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the Legacy continues…………………….
Gregory R. Mann, Ph.D. {ret.}

Irukandji Sea Jelly

“Carukua barnesi”

Right from the start, the proper scientific name for these animals is “Sea Jelly” not “Jellyfish”. They are invertebrates and not a fish nor do they have a backbone. The Irukandji Sea Jelly inhabits northern Australian waters and are named after the Irukandji people whose country stretches along the Australian coastal strip north of Cairns, Queensland. This is a very deadly sea jelly, which is only 2.5 centimeters in diameter making it very hard to spot in the water. This is a species of sea jelly which has become known about in recent years, due to deaths of swimmers in Australia. In 2002, Richard Jordon was stung while swimming off the coast of Hamilton Island. He was a 58-year-old British tourist, unfortunately he died a few days later. This deadly species is related to another very deadly jelly and considered the most dangerous animal on our planet, the Box Sea Jelly. Increasing ocean temperatures & strengthening ocean currents are causing many marine species to migrate pole-wards. Among the species predicted to expand their distribution is the potentially deadly Irukandji Sea Jelly, which are found in tropical regions around the world. With a translucent body that makes them almost invisible in the water, Irukandji Sea Jelly fire venom-filled stingers into their victims which most humans barely feel at first. But up to 2 hours after the sting, people stung by one of these jellies can start feeling multiple symptoms of the debilitating “Irukandji syndrome”.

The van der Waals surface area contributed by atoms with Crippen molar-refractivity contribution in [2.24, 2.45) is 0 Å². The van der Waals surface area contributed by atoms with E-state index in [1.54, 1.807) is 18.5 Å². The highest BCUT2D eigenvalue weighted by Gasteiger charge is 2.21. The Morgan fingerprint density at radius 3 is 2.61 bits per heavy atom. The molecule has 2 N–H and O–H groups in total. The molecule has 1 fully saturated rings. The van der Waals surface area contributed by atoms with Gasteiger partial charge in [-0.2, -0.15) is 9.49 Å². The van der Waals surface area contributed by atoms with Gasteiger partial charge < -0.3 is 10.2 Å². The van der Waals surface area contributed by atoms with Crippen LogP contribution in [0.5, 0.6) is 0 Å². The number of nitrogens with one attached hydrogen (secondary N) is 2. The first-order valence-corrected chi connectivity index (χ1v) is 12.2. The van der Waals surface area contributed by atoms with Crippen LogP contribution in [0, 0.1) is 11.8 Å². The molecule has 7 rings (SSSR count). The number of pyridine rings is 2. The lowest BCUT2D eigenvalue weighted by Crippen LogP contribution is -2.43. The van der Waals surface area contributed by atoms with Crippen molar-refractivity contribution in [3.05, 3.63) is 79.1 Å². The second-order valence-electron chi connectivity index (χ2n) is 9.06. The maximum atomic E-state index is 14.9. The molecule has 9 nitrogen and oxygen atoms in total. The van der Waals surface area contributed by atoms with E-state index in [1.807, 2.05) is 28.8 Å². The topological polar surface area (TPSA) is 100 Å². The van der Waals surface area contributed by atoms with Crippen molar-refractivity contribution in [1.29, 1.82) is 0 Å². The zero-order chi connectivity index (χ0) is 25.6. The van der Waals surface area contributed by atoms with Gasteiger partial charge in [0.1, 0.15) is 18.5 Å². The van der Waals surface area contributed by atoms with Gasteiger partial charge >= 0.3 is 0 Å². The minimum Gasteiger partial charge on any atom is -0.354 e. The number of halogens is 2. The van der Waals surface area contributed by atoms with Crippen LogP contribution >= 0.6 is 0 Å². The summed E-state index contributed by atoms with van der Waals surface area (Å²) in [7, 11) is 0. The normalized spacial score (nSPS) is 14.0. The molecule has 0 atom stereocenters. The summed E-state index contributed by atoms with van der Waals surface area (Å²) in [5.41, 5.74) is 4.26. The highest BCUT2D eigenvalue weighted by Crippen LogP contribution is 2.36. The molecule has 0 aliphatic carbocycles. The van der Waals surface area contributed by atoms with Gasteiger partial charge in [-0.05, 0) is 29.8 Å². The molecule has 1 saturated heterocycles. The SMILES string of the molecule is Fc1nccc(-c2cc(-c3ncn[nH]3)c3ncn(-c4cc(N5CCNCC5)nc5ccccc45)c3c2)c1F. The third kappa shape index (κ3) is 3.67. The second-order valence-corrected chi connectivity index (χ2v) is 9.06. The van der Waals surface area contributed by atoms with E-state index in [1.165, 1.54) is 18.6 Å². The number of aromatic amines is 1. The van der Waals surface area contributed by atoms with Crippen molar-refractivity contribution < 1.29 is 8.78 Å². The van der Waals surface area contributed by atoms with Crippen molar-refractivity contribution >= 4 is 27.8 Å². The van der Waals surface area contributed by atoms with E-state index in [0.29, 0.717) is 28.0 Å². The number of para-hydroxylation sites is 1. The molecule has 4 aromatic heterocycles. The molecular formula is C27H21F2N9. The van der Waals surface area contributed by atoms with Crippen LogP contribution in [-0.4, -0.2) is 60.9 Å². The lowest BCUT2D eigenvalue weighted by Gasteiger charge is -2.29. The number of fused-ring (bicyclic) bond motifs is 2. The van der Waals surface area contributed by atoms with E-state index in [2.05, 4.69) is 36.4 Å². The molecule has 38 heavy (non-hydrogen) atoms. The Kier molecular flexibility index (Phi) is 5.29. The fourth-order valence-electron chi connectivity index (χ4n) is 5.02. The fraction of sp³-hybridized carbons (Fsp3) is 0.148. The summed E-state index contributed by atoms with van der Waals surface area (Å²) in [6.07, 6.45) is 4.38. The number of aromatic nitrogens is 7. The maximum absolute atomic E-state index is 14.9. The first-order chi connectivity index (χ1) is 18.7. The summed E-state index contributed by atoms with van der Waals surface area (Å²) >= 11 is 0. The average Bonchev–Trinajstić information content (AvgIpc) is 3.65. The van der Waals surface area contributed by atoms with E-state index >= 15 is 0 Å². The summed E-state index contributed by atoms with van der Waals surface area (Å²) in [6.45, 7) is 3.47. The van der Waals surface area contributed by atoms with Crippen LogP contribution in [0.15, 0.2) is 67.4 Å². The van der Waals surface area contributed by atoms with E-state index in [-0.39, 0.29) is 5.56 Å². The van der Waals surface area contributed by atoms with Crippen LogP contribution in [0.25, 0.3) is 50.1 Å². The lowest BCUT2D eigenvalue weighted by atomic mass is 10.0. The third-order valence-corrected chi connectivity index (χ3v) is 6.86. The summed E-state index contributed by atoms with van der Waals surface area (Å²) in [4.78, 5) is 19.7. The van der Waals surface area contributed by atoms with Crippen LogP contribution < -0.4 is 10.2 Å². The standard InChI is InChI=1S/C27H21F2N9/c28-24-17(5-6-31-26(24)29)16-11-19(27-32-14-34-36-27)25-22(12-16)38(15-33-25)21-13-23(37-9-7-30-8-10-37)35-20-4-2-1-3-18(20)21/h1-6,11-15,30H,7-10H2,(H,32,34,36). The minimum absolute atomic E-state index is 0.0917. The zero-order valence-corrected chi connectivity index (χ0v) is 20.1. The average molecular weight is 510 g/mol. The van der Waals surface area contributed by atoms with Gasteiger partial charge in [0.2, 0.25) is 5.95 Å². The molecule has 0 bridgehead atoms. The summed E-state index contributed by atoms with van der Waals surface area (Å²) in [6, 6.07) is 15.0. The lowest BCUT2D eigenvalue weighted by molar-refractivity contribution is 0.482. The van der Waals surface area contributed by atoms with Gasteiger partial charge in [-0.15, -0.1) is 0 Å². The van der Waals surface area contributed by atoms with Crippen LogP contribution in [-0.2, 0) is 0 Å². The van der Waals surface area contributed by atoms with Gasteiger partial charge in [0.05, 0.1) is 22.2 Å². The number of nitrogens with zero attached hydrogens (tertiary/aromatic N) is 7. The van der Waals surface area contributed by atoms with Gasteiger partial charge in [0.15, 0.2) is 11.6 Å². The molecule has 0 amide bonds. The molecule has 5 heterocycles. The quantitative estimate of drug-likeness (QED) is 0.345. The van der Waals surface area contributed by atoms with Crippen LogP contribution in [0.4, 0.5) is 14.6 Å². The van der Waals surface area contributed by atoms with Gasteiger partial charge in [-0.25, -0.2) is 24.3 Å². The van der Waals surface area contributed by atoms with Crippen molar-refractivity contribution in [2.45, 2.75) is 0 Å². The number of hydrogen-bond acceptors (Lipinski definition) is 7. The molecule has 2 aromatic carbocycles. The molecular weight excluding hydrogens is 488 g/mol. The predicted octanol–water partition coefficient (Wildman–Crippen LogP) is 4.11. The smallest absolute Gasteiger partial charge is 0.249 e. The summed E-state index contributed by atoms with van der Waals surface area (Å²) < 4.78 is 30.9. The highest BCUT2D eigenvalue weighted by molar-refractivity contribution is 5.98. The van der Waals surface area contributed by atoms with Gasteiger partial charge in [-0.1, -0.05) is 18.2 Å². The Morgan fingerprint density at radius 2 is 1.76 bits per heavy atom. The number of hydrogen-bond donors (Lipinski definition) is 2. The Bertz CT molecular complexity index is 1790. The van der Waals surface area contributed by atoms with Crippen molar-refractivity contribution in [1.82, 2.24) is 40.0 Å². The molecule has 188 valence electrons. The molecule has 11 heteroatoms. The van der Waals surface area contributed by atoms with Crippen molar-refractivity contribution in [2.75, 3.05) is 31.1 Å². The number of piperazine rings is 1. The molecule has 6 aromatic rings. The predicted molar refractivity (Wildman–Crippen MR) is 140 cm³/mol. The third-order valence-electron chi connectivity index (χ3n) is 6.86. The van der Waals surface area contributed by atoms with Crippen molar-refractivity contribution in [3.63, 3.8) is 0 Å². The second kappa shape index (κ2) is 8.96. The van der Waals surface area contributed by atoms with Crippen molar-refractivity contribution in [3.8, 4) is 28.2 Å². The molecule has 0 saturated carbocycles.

Those symptoms can include vomiting, generalized sweating and severe pain in the back, limbs or abdomen, a sense of impending doom and a rapid heart beat. While Queensland is a “hot spot” for Irukandji Sea Jelly stings, these jellies have historically been confined to waters north of Gladstone. In March 2007, an adult Irukandji Sea Jelly was recorded for the first time as far south as Hervey Bay, just over 3 hour drive north of Brisbane and there have been numerous reports of people being stung by Irukandji Sea Jelly in this region. Like many species of jellies, the Irukandji have a complex life history. The stage we recognize as a “jelly” is the adult stage. The adults produce larvae that swim to the sea floor and turn into tiny polyps just 1-2 millimeters high – smaller than a match head – which can produce more polyps by budding. When conditions are favorable, these polyps change into jellies. However, the relative rates at which temperature and acidity change in the future may influence whether the Irukandji Sea Jelly are capable of moving south. If waters continue to warm but acidification proceeds more slowly than predicted, then the Irukandji could migrate farther south in the short-term. One factor that could be preventing them being a more common sight in the region, is a lack of suitable habitat for the polyps of the Irukandji species. While scientists have never been able to find polyps in their natural environment, adult Irukandji Sea Jellies have been observed spawning near coral reefs on the Great Barrier Reef, suggesting that coral reefs may be their natural habitat.

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